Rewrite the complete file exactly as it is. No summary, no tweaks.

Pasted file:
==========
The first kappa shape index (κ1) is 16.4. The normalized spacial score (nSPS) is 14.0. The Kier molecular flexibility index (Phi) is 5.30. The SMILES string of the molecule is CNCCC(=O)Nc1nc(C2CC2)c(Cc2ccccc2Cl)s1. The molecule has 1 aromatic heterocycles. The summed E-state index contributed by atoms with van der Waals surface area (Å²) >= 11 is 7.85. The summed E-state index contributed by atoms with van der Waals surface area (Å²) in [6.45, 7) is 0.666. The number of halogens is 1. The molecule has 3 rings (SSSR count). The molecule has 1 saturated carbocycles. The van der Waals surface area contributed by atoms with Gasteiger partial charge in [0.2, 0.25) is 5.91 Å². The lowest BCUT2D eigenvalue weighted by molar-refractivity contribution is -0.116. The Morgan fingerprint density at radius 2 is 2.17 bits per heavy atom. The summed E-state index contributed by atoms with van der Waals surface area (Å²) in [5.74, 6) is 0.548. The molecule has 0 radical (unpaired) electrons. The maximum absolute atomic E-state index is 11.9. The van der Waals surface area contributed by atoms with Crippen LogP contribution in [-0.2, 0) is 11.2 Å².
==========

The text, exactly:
The first kappa shape index (κ1) is 16.4. The normalized spacial score (nSPS) is 14.0. The Kier molecular flexibility index (Phi) is 5.30. The SMILES string of the molecule is CNCCC(=O)Nc1nc(C2CC2)c(Cc2ccccc2Cl)s1. The molecule has 1 aromatic heterocycles. The summed E-state index contributed by atoms with van der Waals surface area (Å²) >= 11 is 7.85. The summed E-state index contributed by atoms with van der Waals surface area (Å²) in [6.45, 7) is 0.666. The number of halogens is 1. The molecule has 3 rings (SSSR count). The molecule has 1 saturated carbocycles. The van der Waals surface area contributed by atoms with Gasteiger partial charge in [0.2, 0.25) is 5.91 Å². The lowest BCUT2D eigenvalue weighted by molar-refractivity contribution is -0.116. The Morgan fingerprint density at radius 2 is 2.17 bits per heavy atom. The summed E-state index contributed by atoms with van der Waals surface area (Å²) in [5.74, 6) is 0.548. The molecule has 0 radical (unpaired) electrons. The maximum absolute atomic E-state index is 11.9. The van der Waals surface area contributed by atoms with Crippen LogP contribution in [-0.2, 0) is 11.2 Å².